bulk lead from car batteries?

Discussion in 'Ammunition & Reloading' started by Striperhound, Feb 16, 2011.

  1. Striperhound

    Striperhound New Member

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    Anybody broken up a car battery & used the lead plates or whatever for RB ammo etc.?

    If so, any danger other than making sure the battery is dead before busting it open and careful with the battery acid?

    Suggestions on methods other than just bustin it up with a sledge hammer?

    I planned to melt down the lead plates with a propane torch into a pot.
     
  2. c3shooter

    c3shooter Administrator Staff Member

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    In an industrial setting, battery recycling is one of the worst health hazard industries around- airborne lead. There is a lot of lead based PASTE spread into a mesh of lead metal. You are going to have some very high exposures to lead, possibly contaminating the crap out of the area you work in.

    I would not. Too many other sources of cheap/ free lead.
     

  3. robocop10mm

    robocop10mm Lifetime Supporting Member Lifetime Supporter

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    Aside from the obvious acid hazards there are some issues that make car batteries a very poor source for bullet lead.

    Modern batteries have very little lead in them. The quest to save weight in cars has led the makes to make the lead panels thinner and thinner. It is just not very cost/time effective to extract the lead.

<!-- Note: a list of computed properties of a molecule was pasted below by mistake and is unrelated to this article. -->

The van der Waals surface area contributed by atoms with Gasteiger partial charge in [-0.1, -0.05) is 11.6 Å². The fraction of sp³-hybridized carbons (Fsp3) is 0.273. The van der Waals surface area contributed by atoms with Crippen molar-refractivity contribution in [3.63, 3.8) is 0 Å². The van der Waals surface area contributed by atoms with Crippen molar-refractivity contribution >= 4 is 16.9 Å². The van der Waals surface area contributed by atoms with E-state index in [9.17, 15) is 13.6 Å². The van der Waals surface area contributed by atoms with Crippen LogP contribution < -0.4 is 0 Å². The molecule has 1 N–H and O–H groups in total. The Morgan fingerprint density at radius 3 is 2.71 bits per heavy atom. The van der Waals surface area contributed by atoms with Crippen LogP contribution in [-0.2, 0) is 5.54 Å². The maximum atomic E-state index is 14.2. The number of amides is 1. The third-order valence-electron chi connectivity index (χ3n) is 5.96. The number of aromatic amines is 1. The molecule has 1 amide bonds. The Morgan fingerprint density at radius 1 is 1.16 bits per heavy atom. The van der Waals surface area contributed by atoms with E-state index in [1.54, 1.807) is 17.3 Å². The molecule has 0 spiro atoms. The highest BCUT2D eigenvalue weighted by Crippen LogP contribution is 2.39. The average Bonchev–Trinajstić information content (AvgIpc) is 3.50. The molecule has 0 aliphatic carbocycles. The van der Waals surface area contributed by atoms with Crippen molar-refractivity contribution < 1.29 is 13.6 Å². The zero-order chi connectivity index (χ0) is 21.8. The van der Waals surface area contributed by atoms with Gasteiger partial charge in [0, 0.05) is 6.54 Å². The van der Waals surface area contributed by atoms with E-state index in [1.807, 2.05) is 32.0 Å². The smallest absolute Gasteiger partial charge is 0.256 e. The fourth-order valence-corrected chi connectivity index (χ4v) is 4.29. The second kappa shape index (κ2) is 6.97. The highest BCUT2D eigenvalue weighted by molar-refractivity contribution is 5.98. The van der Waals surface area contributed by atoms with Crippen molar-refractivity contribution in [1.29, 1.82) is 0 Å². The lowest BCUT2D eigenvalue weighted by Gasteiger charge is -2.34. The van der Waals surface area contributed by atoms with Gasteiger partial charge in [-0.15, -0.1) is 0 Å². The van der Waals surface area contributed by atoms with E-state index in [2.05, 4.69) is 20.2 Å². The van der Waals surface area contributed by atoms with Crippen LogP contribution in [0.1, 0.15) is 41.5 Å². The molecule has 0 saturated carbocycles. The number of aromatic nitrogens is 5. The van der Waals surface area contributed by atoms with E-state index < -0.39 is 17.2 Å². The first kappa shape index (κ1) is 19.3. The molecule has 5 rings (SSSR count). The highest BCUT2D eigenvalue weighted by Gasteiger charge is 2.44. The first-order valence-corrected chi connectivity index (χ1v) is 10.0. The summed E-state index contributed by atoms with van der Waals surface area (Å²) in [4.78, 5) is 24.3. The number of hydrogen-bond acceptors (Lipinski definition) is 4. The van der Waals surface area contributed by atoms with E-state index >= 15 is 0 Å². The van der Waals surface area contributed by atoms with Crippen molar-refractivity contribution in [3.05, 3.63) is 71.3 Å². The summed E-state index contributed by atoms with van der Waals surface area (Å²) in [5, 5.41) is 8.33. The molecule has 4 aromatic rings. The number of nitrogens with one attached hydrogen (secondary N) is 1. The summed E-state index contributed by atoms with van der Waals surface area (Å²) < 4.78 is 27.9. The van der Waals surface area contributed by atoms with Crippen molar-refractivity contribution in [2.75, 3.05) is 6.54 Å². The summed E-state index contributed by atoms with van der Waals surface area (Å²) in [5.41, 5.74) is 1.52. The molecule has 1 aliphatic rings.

The electrolytic action that takes place in the battery changes the lead alloy to one that is unsuitable for bullets. Used battery lead contains unacceptable levels of calcium. This will give one very poor results when trying to cast into bullets.

    Take the batteries to a recycling center. Many will pay a few dollars for the batteries. You can turn the money around and buy wheel weights or sheet lead from the same recycler. I essentially swap cartridge brass for lead from one of our many metal recyclers.
     
  4. stick_man

    stick_man New Member

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    DON'T DO IT! IT'S NOT WORTH THE RISK! The contents of the batteries become very toxic. The lead content is so low that it would hardly be worth the effort even if they were not toxic. There are numerous articles out there discussing the dangers of extracting the lead out of car batteries. Here is a link to this very discussion about the dangers of getting the lead out of car batteries. I apologize for the link to a competing website, but I feel the information contained in the following discussion is very important and could even save lives or at the very least save someone from some serious health issues. Why Car Batteries Are Dangerous - Cast Boolits
     
  5. ScottA

    ScottA FAA licensed bugsmasher Lifetime Supporter

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    If robo and c3 say no, then don't do it.
     
  6. Striperhound

    Striperhound New Member

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    O.K. I'm convinced, glad I took the time to ask around before making the attempt.

    Thank you all for the advice.


    Brad


    "...in the multitude of counselors there is safety." Proverbs 11:14, K.J.B.
     
  7. spittinfire

    spittinfire New Member Supporter

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    I wouldn't even try. I know what fresh acid can to do skin, clothing and tools as I've filled many batteries in my time and it only gets worse as the battery ages. Do as the other guys suggested and just recycle that thing.
     
  8. Olympus

    Olympus New Member

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    You can always give wheel weights a try. I know some people who cast their own that way.